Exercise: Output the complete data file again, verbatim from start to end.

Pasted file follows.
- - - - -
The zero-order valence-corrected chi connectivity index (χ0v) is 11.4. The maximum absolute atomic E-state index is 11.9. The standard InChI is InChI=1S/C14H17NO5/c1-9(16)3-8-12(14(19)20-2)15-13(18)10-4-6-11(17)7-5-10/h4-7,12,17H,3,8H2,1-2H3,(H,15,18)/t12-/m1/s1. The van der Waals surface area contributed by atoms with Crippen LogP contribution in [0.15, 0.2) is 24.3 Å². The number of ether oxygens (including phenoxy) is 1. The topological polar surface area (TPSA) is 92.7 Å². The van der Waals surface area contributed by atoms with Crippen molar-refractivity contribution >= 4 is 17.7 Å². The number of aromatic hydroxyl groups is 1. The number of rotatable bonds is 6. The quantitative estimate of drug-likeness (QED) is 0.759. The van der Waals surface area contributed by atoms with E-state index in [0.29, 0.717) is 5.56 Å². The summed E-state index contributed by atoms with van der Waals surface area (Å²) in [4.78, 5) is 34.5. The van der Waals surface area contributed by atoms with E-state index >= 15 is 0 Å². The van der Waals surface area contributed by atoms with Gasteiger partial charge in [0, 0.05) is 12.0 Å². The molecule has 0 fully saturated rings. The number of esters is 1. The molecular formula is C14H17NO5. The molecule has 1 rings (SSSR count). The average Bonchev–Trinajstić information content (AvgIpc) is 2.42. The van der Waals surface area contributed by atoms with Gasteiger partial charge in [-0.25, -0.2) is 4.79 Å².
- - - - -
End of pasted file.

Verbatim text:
The zero-order valence-corrected chi connectivity index (χ0v) is 11.4. The maximum absolute atomic E-state index is 11.9. The standard InChI is InChI=1S/C14H17NO5/c1-9(16)3-8-12(14(19)20-2)15-13(18)10-4-6-11(17)7-5-10/h4-7,12,17H,3,8H2,1-2H3,(H,15,18)/t12-/m1/s1. The van der Waals surface area contributed by atoms with Crippen LogP contribution in [0.15, 0.2) is 24.3 Å². The number of ether oxygens (including phenoxy) is 1. The topological polar surface area (TPSA) is 92.7 Å². The van der Waals surface area contributed by atoms with Crippen molar-refractivity contribution >= 4 is 17.7 Å². The number of aromatic hydroxyl groups is 1. The number of rotatable bonds is 6. The quantitative estimate of drug-likeness (QED) is 0.759. The van der Waals surface area contributed by atoms with E-state index in [0.29, 0.717) is 5.56 Å². The summed E-state index contributed by atoms with van der Waals surface area (Å²) in [4.78, 5) is 34.5. The van der Waals surface area contributed by atoms with E-state index >= 15 is 0 Å². The van der Waals surface area contributed by atoms with Gasteiger partial charge in [0, 0.05) is 12.0 Å². The molecule has 0 fully saturated rings. The number of esters is 1. The molecular formula is C14H17NO5. The molecule has 1 rings (SSSR count). The average Bonchev–Trinajstić information content (AvgIpc) is 2.42. The van der Waals surface area contributed by atoms with Gasteiger partial charge in [-0.25, -0.2) is 4.79 Å².